I’m no linguist but I doubt that ‘Vorsichtsmassnahmen handelt’ could be translated as anything other than precautionary measures. And precautionary and preventative do have different meanings.AbollonPolweder wrote: ↑11 Jul 2019 16:39I need to say that the translation of the 4th chapter of Barbarossa you use is not accurate.
To translate the word "abstimmen", the verb "adjust" fits well, and the word "vorsichtig" or "Vorsicht" in the word "Vorsichtsmassnahmen" has the English equivalent - "careful". That is, for example, the German expression "Sei vorsichtig!" in English will be "Be careful!". "Be precautionary!" means rather "Be preventiv!" Correct me if I'm wrong.
The phrase ‘müssen eindeutig dahin abgestimmt sein’ is perhaps more ambiguous but in the context, ‘must clearly indicate’ seems to be an accurate translation.
Leaked orders relating to defensive measures would be radically different to leaked orders relating to preparations for a surprise invasion.AbollonPolweder wrote: ↑11 Jul 2019 16:39Aren't you too exaggerating Hitler's fears about the reaction of the USSR / Stalin to possible leaks? Hitler could easily explain the planning of Barbarossa by the presence of a large number of Soviet divisions on the border with the Reich. There, in late 1940 and early 1941, the superiority of the USSR was overwhelming. For what purpose did the 'friendly' USSR concentrate such a mass of troops? Hitler just had to somehow react to it. Hadn't he?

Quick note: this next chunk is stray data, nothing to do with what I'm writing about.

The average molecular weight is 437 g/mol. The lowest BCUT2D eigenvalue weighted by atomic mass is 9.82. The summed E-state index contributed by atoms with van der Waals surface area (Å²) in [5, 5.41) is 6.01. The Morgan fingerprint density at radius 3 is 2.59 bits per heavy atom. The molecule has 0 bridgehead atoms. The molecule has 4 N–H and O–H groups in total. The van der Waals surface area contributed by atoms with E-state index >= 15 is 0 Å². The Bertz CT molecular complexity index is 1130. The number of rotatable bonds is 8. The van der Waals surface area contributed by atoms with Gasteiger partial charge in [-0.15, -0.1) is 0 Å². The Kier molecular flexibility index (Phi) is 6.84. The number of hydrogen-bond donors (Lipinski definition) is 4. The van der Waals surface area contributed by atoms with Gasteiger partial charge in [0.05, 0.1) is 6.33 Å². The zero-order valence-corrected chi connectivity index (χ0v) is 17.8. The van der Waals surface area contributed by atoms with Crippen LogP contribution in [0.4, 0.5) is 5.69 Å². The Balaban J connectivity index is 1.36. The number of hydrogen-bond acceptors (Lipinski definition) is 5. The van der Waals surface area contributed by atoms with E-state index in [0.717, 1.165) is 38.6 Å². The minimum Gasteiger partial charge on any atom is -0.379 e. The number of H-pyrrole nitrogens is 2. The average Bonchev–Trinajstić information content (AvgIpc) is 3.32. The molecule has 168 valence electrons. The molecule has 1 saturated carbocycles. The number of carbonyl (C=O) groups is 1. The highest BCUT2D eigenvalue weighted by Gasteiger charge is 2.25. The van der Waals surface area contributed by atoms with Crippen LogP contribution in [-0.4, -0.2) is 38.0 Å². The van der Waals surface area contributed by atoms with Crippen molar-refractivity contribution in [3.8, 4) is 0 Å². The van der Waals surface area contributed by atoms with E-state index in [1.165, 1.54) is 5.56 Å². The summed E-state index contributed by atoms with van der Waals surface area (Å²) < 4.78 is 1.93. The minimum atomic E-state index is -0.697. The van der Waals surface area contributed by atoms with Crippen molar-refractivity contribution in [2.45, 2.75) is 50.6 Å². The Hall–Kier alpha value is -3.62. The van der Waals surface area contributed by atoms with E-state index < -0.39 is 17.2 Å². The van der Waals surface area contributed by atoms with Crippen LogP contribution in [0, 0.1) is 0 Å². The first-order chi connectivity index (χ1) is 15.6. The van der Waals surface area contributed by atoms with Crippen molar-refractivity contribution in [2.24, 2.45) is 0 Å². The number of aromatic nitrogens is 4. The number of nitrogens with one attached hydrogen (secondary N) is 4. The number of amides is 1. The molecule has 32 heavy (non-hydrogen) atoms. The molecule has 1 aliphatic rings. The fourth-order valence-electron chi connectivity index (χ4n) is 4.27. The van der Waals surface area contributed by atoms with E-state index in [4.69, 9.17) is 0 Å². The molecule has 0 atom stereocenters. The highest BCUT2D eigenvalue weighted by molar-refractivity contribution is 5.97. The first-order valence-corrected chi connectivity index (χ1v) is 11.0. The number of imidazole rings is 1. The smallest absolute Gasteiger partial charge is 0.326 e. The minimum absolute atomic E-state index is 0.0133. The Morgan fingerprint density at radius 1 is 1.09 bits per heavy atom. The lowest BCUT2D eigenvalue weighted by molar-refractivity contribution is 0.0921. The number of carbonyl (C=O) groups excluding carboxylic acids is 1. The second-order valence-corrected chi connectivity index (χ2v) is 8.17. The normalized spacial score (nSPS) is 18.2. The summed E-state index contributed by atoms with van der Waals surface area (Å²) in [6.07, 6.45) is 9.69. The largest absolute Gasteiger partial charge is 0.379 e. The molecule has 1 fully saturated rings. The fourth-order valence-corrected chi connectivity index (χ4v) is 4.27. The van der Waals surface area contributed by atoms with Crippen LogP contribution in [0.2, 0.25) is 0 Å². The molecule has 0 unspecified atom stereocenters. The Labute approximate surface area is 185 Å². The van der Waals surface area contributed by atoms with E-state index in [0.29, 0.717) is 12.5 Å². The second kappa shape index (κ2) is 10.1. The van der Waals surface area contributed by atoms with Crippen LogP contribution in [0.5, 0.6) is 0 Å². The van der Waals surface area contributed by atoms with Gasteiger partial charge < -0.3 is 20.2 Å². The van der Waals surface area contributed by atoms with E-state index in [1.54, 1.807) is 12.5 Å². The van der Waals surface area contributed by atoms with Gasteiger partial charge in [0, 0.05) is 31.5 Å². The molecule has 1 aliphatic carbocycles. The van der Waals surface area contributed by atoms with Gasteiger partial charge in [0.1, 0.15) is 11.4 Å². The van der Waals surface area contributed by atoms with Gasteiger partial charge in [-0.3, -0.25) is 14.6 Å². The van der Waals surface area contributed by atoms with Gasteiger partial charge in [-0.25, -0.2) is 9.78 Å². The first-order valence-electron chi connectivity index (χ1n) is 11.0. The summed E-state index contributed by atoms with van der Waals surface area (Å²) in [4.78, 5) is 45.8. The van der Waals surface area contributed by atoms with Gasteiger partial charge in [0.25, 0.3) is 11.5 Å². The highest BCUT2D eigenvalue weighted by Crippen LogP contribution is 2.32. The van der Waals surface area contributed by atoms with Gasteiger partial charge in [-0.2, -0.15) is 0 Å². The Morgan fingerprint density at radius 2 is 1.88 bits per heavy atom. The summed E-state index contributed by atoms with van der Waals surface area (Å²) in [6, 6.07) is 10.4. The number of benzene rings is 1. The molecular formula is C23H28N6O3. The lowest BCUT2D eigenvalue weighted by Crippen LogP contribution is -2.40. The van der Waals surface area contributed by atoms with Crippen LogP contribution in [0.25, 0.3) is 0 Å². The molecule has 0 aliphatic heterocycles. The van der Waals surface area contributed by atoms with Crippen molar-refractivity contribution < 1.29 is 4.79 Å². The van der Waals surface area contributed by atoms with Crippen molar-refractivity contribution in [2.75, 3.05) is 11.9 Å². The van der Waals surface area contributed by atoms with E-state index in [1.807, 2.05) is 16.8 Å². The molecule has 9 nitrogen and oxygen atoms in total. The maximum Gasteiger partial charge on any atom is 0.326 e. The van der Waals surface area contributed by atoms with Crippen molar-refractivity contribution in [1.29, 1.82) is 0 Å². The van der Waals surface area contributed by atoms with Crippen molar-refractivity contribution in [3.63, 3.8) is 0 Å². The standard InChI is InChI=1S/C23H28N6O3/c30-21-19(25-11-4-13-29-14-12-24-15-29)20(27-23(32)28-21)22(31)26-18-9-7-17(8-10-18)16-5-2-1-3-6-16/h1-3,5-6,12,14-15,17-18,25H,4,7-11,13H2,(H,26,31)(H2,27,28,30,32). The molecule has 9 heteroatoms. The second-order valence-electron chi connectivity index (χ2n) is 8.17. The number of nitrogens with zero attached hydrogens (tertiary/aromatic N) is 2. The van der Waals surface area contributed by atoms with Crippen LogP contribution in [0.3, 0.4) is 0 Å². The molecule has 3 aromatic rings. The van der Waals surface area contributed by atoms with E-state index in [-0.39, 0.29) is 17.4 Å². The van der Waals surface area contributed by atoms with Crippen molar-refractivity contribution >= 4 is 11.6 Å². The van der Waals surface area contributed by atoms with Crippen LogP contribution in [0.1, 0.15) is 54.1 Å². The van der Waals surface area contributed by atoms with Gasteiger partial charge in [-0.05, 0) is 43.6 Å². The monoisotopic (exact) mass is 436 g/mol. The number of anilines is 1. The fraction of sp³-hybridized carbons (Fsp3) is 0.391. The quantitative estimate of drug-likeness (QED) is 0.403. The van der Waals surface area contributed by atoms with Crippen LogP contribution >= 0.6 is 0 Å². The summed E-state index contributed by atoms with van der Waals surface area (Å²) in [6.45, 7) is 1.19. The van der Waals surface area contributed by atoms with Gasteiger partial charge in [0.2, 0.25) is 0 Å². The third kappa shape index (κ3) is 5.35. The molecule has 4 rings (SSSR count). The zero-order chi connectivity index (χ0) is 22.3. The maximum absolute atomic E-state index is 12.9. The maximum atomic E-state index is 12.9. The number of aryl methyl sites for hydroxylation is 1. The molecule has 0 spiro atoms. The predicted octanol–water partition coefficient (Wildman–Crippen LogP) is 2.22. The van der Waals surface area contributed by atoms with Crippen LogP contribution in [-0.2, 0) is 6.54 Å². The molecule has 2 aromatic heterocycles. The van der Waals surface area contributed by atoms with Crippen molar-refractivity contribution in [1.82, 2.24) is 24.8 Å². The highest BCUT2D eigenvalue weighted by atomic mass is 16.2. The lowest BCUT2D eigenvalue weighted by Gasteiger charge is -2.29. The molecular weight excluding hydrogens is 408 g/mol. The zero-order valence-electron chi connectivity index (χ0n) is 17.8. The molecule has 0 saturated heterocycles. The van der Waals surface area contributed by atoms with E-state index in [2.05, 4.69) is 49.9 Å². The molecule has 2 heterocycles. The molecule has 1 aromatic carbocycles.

A preemptive Soviet attack would, at the very least, have disrupted German preparations, with who knows what consequences. It would have had advantages for Germany politically, but I doubt that it is something OKW would have welcomed.AbollonPolweder wrote: ↑11 Jul 2019 16:39You can argue that Hitler in the same 4th paragraph warns of possible serious political and military consequences. But these consequences are in no way connected with the possible active military actions of the USSR. And this is easy to prove, because the Germans planned to destroy the main forces of the Red Army in the western part of the USSR. They were afraid that the Russians would flee to the east. If the USSR attacked Germany, by this he would render the Germans courtesy, as the author of "Operationstugie Ost", Major General Marcks, said.